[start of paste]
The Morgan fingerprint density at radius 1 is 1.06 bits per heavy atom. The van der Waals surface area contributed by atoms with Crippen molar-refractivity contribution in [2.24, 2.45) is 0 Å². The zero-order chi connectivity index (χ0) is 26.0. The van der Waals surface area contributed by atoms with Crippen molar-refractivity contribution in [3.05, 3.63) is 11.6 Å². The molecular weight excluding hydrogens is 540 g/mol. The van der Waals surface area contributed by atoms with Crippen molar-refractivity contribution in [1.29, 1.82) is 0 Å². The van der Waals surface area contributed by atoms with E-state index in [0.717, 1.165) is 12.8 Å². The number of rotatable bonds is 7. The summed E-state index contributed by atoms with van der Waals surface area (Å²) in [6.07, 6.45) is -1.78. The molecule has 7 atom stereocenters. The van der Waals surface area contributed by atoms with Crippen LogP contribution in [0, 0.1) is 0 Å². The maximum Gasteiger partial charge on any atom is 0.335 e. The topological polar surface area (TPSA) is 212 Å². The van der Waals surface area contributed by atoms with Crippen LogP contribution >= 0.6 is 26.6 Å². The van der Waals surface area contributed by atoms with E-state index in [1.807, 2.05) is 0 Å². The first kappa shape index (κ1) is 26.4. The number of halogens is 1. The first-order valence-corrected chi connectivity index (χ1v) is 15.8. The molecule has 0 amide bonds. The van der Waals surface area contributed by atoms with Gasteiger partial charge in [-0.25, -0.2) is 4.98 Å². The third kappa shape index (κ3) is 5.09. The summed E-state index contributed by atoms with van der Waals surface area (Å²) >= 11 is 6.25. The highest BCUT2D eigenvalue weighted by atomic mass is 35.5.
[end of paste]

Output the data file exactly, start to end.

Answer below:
The Morgan fingerprint density at radius 1 is 1.06 bits per heavy atom. The van der Waals surface area contributed by atoms with Crippen molar-refractivity contribution in [2.24, 2.45) is 0 Å². The zero-order chi connectivity index (χ0) is 26.0. The van der Waals surface area contributed by atoms with Crippen molar-refractivity contribution in [3.05, 3.63) is 11.6 Å². The molecular weight excluding hydrogens is 540 g/mol. The van der Waals surface area contributed by atoms with Crippen molar-refractivity contribution in [1.29, 1.82) is 0 Å². The van der Waals surface area contributed by atoms with E-state index in [0.717, 1.165) is 12.8 Å². The number of rotatable bonds is 7. The summed E-state index contributed by atoms with van der Waals surface area (Å²) in [6.07, 6.45) is -1.78. The molecule has 7 atom stereocenters. The van der Waals surface area contributed by atoms with Crippen LogP contribution in [0, 0.1) is 0 Å². The maximum Gasteiger partial charge on any atom is 0.335 e. The topological polar surface area (TPSA) is 212 Å². The van der Waals surface area contributed by atoms with Crippen LogP contribution >= 0.6 is 26.6 Å². The van der Waals surface area contributed by atoms with E-state index in [1.807, 2.05) is 0 Å². The first kappa shape index (κ1) is 26.4. The number of halogens is 1. The first-order valence-corrected chi connectivity index (χ1v) is 15.8. The molecule has 0 amide bonds. The van der Waals surface area contributed by atoms with Gasteiger partial charge in [-0.25, -0.2) is 4.98 Å². The third kappa shape index (κ3) is 5.09. The summed E-state index contributed by atoms with van der Waals surface area (Å²) >= 11 is 6.25. The highest BCUT2D eigenvalue weighted by atomic mass is 35.5.